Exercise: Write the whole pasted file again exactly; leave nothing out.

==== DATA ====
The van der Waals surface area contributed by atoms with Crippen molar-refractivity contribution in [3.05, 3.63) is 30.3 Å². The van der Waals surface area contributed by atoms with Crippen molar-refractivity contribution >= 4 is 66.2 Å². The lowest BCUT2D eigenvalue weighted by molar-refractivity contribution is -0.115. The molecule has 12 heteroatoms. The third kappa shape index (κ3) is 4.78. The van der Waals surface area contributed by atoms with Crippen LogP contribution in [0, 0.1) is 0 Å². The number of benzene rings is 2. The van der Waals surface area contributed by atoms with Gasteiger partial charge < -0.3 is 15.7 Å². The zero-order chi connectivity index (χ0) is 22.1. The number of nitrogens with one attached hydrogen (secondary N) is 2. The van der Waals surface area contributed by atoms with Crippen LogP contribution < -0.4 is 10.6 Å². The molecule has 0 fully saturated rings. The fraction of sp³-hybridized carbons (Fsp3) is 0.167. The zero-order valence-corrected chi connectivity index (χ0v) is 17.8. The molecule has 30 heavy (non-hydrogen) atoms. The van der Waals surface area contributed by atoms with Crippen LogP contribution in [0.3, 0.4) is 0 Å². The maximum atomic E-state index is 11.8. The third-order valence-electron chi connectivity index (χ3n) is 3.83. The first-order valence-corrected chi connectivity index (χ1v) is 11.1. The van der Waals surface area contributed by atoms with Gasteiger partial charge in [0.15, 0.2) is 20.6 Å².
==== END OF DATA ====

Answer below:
The van der Waals surface area contributed by atoms with Crippen molar-refractivity contribution in [3.05, 3.63) is 30.3 Å². The van der Waals surface area contributed by atoms with Crippen molar-refractivity contribution >= 4 is 66.2 Å². The lowest BCUT2D eigenvalue weighted by molar-refractivity contribution is -0.115. The molecule has 12 heteroatoms. The third kappa shape index (κ3) is 4.78. The van der Waals surface area contributed by atoms with Crippen LogP contribution in [0, 0.1) is 0 Å². The number of benzene rings is 2. The van der Waals surface area contributed by atoms with Gasteiger partial charge < -0.3 is 15.7 Å². The zero-order chi connectivity index (χ0) is 22.1. The number of nitrogens with one attached hydrogen (secondary N) is 2. The van der Waals surface area contributed by atoms with Crippen LogP contribution < -0.4 is 10.6 Å². The molecule has 0 fully saturated rings. The fraction of sp³-hybridized carbons (Fsp3) is 0.167. The zero-order valence-corrected chi connectivity index (χ0v) is 17.8. The molecule has 30 heavy (non-hydrogen) atoms. The van der Waals surface area contributed by atoms with Crippen LogP contribution in [0.3, 0.4) is 0 Å². The maximum atomic E-state index is 11.8. The third-order valence-electron chi connectivity index (χ3n) is 3.83. The first-order valence-corrected chi connectivity index (χ1v) is 11.1. The van der Waals surface area contributed by atoms with Gasteiger partial charge in [0.15, 0.2) is 20.6 Å².